Elegance, performance and limited production are what have made Brough (pronounced like “bruff”) motorcycles world renowned as the best out of England and Europe before World War II; most would say they were the best in the world at the time. George Brough, the son of W.E. Brough, raced his father’s motorcycles, then went on to make his own, eventually dubbing them Brough-Superiors. George Brough’s personal SS80 became the first flat-head production motorcycle to hit 100 mph while lapping at Brooklands. Yet it was no scruffy racer; he nicknamed it “Spit and Polish” for its concours finish.
The SS80, so called because it was a Super Sports model that was guaranteed to exceed 80 mph, was designed and first built in 1920 with the John Alfred Prestwich, or J.A.P., 988 cc side-valve or flat-head, V-twin engine. In fact, over the years Brough manufactured few components in-house but rather sought the best engines, transmissions, hubs, at one point even adapted Harley-Davidson forks and made motorcycles most would agree were “better than the sum of their parts.” Such was its sales success that when the bigger SS100 was launched in late 1924, it was able to continue profitably in production through to 1939. And tracing Brough design history, it’s interesting to see the wide range of engines, even chassis layouts Brough experimented with. “Boxer” and in-line fours were used in prototypes. A recent auction brought to light a three wheeled prototype for sidecar work that used a pair of wheels at the rear just inches apart!
In 1935, the J.A.P. engine was substituted for the 982 cc Matchless V-twin albeit with a Brough designed and modified bottom end and special camshaft grind, as George sought greater perfection and stronger performance. Over the years, total production of just over 1,000 units was almost equally split between J.A.P. and Matchless-engine machines. This example has the Matchless motor. By 1935, Matchless owned both AJS and Sunbeam and was also, at the time, the sole engine supplier to Morgan for their three-wheeler sports car of which an example lives at the National Motorcycle Museum. Broughs were made from 1921 to 1940 with World War II halting production. Since Brough relied on other makers for engines and temporarily there were few after the War, George Brough’s company ceased production permanently. Capitalizing on a great history, much like Polaris has done with Indian, today a firm with rights to the name is once again building Brough-Superiors, thoroughly modern motorcycles which bear an outward resemblance to the originals.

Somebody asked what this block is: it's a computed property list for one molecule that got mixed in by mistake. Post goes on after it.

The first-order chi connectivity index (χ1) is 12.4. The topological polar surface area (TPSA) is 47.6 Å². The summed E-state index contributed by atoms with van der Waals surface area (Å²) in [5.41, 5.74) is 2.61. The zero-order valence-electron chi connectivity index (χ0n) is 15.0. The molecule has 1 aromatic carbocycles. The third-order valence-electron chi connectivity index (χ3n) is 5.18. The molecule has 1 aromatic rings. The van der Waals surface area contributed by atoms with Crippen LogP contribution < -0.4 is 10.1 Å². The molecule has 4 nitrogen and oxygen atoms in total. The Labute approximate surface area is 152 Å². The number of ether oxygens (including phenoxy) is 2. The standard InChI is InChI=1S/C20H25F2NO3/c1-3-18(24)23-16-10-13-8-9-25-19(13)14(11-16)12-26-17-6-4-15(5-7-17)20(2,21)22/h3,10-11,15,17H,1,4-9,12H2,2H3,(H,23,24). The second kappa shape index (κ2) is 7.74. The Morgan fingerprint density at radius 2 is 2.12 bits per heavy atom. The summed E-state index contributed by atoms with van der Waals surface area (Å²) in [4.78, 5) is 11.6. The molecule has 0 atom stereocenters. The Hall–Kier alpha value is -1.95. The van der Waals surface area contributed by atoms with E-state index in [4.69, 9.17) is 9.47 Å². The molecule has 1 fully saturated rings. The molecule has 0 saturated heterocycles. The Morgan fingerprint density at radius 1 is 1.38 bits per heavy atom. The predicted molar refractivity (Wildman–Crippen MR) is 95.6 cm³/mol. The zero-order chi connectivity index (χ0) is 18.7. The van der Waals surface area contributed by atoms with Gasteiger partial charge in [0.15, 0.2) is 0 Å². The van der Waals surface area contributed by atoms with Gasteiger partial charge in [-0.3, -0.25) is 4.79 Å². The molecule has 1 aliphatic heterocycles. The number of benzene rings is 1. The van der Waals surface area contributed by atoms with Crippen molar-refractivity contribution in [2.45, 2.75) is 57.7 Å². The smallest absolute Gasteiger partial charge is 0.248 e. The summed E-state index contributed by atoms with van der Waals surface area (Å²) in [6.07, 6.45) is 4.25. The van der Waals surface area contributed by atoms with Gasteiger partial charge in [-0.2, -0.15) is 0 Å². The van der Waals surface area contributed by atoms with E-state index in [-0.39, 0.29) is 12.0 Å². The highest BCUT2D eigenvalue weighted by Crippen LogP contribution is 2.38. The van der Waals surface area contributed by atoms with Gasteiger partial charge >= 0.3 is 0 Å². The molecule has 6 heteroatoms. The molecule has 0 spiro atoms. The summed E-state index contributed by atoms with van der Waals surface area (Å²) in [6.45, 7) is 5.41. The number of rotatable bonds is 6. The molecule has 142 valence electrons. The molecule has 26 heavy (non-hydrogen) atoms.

- Engine – 982cc Side-Valve, Air-cooled, 50 Degree V-Twin
- Bore & Stroke – 85.5mm x 85.5mm
- Horsepower – 32 Rated
- Transmission – 4-Speed Burman
- Primary – Chain Driven
- Final Drive – Roller Chain
- Suspension – Sprung Fork, Rigid Rear, Sprung Seat
- Price, 1927 – $160
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No mention of T. E. Lawrence?
Good point! Author should have!
WOW! For a 1937 that is a fine looking machine! Seeing this makes me want to find some history on a ( VELOCET ), possibly not spelt correct, but my Father came up with one in the early 60’s.
Had a 1938 SS80 .Sold it Wish I hadnt as it was a great show bike, rider and would start down to 40 degrees 1st or 2nd kick DIDNT leak either Sometimes one has to upgrade….One of the great bikes EVER MADE !!!!!!gene
Great article. Fabulous photography. When I look at some of these pictures I get a lot of ideas for some of my builds. Would it be possible to take a few photographs with a person of average size sitting on these motorcycles in a riding position to give us a reference for dimensions? It is sometimes hard to visualize foot position, seat height, riding posture, etc. with a blank wall for a backdrop. Keep the excellent articles coming for those of us who don’t have readily available resources such as yours.
Republic of Texas
Museum staff person Mark Mederski offers some answers to above questions.
Yes, Lawrence of Arabia owned about seven Broughs over time and was killed while riding one.
Velocette is a British make. They made some very fine 350 and 500 singles, very successful in road racing, but went out of business in 1970. A Thruxton would be the street model most desirable, but several racers are also very interesting technically.
Thanks for the note Gene. What did you upgrade to?
We could photograph the bikes with a “model,” but typically Museum “ethics” suggest not siting on the bikes; it’s what we tell visitors. Sometimes wheelbase helps picture the bike against others. I will suggest to the chairman, however.
Thanks for the input which is always invited.